We tried a modded Steam Deck & it’s absolutely gorgeous
Valve’s Steam Deck might rule the roost in the world of gaming handhelds, but its plain looks can turn some people off. Enter Megamodz, who can now pre-mod the Steam Deck for you, and it’s fantastic.
Gaming handhelds are all the rage right now, and Valve’s Steam Deck currently rules the roost when it comes to beating the competition in almost every single way possible. Sure, there are options like Ayaneo, Lenovo, and the Asus ROG Ally on the market, but none offer the same silky-smooth experience as the Steam Deck.
Most interestingly, the Steam Deck uses SteamOS, allowing to make using it an absolute cinch when compared to jumping through various hoops using Windows 11. But, since the Steam Deck has become so popular, there are now dozens of options on the market to help customize your unit, to eliminate Valve’s rather plain-looking matte black finish. The problem? The Steam Deck is not the easiest thing to take apart.
Enter stalwart controller modders Megamodz, who are now directly selling modded Steam Decks that you can pre-customize, and arrive on your doorstep as if it was factory-fresh, absolutely hassle-free. So, after getting an email from Megamodz about testing their pre-modded Steam Deck service, we went to modding a unit of our own.
Configuring your Deck
Customization was a pretty simple process, where you can kick off with the amount of storage you want to include if you don’t want to mess around cracking the Steam Deck open to replace its SSD. Then, you can either choose from the standard screen, a premium anti-glare variant, or even a DeckHD screen, which the site says will be coming soon. Here, you can also select hall-sensing joysticks, so you will never have stick drift on the device, too.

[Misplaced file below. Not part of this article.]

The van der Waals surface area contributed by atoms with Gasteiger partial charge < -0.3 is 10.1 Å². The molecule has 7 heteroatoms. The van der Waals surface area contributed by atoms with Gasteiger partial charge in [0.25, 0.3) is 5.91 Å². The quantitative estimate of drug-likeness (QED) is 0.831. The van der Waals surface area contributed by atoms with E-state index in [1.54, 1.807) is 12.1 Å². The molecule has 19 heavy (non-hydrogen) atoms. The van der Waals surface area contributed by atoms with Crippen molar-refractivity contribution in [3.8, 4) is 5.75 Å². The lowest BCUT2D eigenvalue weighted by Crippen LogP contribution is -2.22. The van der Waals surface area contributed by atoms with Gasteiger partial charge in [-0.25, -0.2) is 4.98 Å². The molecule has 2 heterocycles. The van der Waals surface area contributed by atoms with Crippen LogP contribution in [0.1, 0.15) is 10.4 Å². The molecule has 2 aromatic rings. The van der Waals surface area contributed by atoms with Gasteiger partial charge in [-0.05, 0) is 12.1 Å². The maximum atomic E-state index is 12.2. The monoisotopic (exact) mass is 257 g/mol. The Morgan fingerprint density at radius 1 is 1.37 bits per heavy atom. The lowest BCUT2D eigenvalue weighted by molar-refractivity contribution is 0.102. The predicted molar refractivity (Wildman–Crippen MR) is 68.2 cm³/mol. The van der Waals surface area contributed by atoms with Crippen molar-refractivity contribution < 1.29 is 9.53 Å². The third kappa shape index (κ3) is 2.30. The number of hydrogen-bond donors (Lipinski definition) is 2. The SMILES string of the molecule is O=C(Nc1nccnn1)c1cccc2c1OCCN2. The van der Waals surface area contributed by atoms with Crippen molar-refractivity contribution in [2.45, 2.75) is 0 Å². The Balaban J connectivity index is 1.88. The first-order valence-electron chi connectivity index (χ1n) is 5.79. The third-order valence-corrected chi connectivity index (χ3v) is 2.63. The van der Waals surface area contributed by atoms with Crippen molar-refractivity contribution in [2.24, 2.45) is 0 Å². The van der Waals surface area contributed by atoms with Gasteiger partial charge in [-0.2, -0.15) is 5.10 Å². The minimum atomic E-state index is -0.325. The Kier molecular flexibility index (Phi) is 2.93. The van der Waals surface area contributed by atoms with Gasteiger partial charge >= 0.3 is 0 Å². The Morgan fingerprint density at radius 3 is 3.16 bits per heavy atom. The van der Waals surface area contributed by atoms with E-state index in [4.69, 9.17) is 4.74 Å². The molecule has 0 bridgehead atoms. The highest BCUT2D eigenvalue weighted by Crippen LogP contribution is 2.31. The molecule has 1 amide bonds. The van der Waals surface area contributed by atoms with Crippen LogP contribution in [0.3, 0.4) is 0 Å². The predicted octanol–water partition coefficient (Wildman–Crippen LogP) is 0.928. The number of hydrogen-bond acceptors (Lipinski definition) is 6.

The premium options do add to your bill, but we’d say that the prices are fairly reasonable outside of the SSD configuration, where a 1TB drive will set you back $299.99. For reference, you can pick up a Steam Deck SSD of your own for around a third of that price, and $200 for installation and flashing an OS seems like too much.
Luckily, the rest of the physical modifications to the Steam Deck shell are fairly straightforward and reasonably priced. We chose a dual-tone colorway, which would mean that you would have to usually pick up two sets of Steam Deck shells, but this process made it easy to get a good idea of what your deck would look like. We opted for a dual-tone clear purple and grey Steam Deck since 00’s nostalgia is seemingly all the rage right now. Once we finished the customization, it was then all down to waiting for the device to show up.
All in all, the total cost of the 1TB modded Steam Deck came to just over $900, which is a lot more than Valve’s MSRP. But, you can choose to slice this down to around $600 by choosing the 64 GB MMC drive, and picking up a 1TB microSD card, instead. This makes it a real, actual contender for where you should spend your money. Just don’t pay for the pricey SSD upgrade.
Once the Steam Deck arrived just a few days later, it was as if the device was factory-fresh. It all ships in Valve’s official packaging, and most of it is sealed, too. There was even a UK power plug included for us, which is a nice touch, considering Megamodz is based out in the US.
Once you unbox the Steam Deck, and zip open the included carrying case, we were greeted with a thing of absolute beauty, a pre-customized Steam Deck, and we didn’t even have to mess around with it ourselves to make it look good.
The clear purple plastic felt appropriately high-quality, with no visible gaps, or traces that the Steam Deck had been modded, aside from its looks. Every single face button, trigger, and back button felt great to use. Third-party casings and shells are always a bit hit or miss, especially since we had a bad experience with a DS Lite repair years ago, which never really felt the same as the stock version.
Here, it’s no worry at all, and the custom Deck was perfect, and even fully up-to-date, too. After hooking it up to our Steam account, we downloaded some of our favorite games to really give the console a spin. As expected, Armored Core 6, Cyberpunk 2077, and Baldur’s Gate 3 all worked flawlessly on the device, thanks to its robust ecosystem of premade settings and configurations.
Should you buy it?
The Megamodz Steam Deck is just a prettier Steam Deck, but the added benefit you get of having a console personalized directly to you is not to be understated. While you can save a lot of money doing the mods yourself, the process will require a skilled hand and heaps of patience.
You will be paying over the odds if you choose to take their storage upgrade options. So, instead, just stick to the base variant, and pick up an external MicroSD card. For $600, getting a customized Steam Deck is worth it, especially if you are willing to pay a slight premium for the personalized touch.
You can pick one up for yourself at the Megamodz website.